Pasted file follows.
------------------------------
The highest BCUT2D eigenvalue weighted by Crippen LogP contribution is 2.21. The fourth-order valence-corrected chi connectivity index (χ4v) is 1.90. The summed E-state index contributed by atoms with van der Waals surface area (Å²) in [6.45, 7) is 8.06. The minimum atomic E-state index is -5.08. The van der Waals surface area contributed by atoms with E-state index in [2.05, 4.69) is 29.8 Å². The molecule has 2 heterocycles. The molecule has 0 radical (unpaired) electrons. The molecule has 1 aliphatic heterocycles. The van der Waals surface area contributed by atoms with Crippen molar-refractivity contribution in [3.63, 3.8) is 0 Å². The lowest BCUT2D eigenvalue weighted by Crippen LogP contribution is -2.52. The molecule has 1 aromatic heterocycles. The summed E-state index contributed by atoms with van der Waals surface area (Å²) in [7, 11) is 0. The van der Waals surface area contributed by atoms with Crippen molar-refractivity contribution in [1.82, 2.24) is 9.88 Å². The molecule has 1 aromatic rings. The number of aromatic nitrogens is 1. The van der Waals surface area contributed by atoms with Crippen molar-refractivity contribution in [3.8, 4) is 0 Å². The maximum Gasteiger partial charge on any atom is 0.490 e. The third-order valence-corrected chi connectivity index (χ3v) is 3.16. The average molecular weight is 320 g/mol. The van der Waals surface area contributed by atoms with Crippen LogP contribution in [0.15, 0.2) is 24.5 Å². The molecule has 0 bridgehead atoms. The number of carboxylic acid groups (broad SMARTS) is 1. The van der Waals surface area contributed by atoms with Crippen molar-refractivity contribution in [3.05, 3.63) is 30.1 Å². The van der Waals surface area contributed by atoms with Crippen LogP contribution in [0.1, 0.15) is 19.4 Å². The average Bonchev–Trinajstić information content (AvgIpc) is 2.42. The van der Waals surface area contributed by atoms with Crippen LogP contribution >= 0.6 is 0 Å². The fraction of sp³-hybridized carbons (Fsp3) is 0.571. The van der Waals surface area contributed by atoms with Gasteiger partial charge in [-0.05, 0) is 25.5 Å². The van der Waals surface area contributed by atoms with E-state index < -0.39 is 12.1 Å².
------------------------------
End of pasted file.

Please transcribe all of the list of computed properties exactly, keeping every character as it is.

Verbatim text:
The highest BCUT2D eigenvalue weighted by Crippen LogP contribution is 2.21. The fourth-order valence-corrected chi connectivity index (χ4v) is 1.90. The summed E-state index contributed by atoms with van der Waals surface area (Å²) in [6.45, 7) is 8.06. The minimum atomic E-state index is -5.08. The van der Waals surface area contributed by atoms with E-state index in [2.05, 4.69) is 29.8 Å². The molecule has 2 heterocycles. The molecule has 0 radical (unpaired) electrons. The molecule has 1 aliphatic heterocycles. The van der Waals surface area contributed by atoms with Crippen molar-refractivity contribution in [3.63, 3.8) is 0 Å². The lowest BCUT2D eigenvalue weighted by Crippen LogP contribution is -2.52. The molecule has 1 aromatic heterocycles. The summed E-state index contributed by atoms with van der Waals surface area (Å²) in [7, 11) is 0. The van der Waals surface area contributed by atoms with Crippen molar-refractivity contribution in [1.82, 2.24) is 9.88 Å². The molecule has 1 aromatic rings. The number of aromatic nitrogens is 1. The van der Waals surface area contributed by atoms with Crippen molar-refractivity contribution in [3.8, 4) is 0 Å². The maximum Gasteiger partial charge on any atom is 0.490 e. The third-order valence-corrected chi connectivity index (χ3v) is 3.16. The average molecular weight is 320 g/mol. The van der Waals surface area contributed by atoms with Crippen LogP contribution in [0.15, 0.2) is 24.5 Å². The molecule has 0 bridgehead atoms. The number of carboxylic acid groups (broad SMARTS) is 1. The van der Waals surface area contributed by atoms with Crippen molar-refractivity contribution in [3.05, 3.63) is 30.1 Å². The van der Waals surface area contributed by atoms with Crippen LogP contribution in [0.1, 0.15) is 19.4 Å². The average Bonchev–Trinajstić information content (AvgIpc) is 2.42. The van der Waals surface area contributed by atoms with Crippen LogP contribution >= 0.6 is 0 Å². The fraction of sp³-hybridized carbons (Fsp3) is 0.571. The van der Waals surface area contributed by atoms with Gasteiger partial charge in [-0.05, 0) is 25.5 Å². The van der Waals surface area contributed by atoms with E-state index < -0.39 is 12.1 Å².